The Mystery Podcaster
I just did a great interview with a guy who helped to start Disney's record label, Lyric Street, and we discussed what makes somebody a "superstar."
Something I mentioned, which I heard from a friend who worked for ZZ Top, was that their manager, Bill Ham, refused MTV's request to do an "Unplugged" special and album.
He believed in "mystery." Which is why the guys from ZZ Top weren't even the main characters in their music videos.
I believe in mystery too. This is one of the reasons I suggest you never put your photo on your podcast artwork. And it's one of many reasons I advise podcasters to focus on audio rather than video – "theater of the mind" is powerful.
I'm going to be blunt.
We've all had a friend in a relationship with a person who didn't exist. In other words, the friend loved the thing he wanted that person to be, not who the person actually was.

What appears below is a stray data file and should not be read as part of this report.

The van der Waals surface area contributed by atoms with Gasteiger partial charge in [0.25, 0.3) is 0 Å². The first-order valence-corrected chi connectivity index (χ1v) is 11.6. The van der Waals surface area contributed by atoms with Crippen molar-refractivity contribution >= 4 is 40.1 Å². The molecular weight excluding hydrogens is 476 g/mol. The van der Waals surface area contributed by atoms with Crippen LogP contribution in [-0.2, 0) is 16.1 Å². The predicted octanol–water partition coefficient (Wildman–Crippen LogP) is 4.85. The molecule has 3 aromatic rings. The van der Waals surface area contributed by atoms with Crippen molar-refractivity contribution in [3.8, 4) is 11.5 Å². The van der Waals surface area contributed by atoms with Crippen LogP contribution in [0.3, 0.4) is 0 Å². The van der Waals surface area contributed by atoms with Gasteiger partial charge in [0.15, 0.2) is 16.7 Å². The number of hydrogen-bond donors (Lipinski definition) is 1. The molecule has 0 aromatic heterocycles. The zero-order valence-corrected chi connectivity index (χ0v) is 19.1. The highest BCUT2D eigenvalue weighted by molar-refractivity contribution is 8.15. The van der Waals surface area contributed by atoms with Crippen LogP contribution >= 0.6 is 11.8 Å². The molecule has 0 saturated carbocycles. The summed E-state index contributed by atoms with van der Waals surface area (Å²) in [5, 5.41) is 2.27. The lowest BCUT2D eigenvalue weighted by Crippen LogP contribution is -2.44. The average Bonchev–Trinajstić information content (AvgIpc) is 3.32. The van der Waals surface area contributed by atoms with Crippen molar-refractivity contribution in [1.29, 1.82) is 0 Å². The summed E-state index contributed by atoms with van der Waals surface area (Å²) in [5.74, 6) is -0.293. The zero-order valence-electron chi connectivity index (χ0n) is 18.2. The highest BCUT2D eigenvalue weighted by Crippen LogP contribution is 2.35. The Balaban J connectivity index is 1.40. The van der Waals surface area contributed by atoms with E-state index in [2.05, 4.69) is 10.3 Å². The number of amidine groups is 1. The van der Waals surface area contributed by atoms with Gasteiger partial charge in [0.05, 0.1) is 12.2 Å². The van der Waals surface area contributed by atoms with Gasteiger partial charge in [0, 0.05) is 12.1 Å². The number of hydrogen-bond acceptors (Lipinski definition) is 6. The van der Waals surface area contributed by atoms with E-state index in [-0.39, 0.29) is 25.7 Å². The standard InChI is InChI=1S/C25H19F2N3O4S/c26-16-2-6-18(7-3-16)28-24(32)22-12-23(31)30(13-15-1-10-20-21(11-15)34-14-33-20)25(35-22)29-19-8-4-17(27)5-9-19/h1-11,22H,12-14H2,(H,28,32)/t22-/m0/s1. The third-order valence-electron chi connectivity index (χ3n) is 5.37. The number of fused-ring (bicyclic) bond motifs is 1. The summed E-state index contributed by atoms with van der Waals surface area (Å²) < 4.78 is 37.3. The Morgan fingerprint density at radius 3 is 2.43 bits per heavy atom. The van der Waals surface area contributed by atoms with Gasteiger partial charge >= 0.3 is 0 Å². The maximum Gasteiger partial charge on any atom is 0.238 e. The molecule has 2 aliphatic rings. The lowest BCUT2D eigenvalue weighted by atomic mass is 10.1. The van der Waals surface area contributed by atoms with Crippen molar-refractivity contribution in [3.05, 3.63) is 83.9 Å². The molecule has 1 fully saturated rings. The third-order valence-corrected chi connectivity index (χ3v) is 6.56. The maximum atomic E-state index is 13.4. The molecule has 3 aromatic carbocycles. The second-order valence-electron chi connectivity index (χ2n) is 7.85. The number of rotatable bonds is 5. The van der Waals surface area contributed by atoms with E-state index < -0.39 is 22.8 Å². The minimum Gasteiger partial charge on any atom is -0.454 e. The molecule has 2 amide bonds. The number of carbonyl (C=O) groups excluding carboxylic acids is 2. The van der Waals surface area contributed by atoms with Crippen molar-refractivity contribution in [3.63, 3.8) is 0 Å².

I've been there myself.
That's the downside of "theater of the mind." It can keep you in a fantasy world that isn't good for you.
But the upside is powerful and good.
ZZ Top had mystery. Radio hosts like Wolfman Jack has mystery. It makes them more exciting than they actually are. And that's fine when it's just entertainment – it can even be helpful.
Consider this when producing your podcast episodes and being on social media this week. Leave in some mystery. You don't have to tell everybody everything.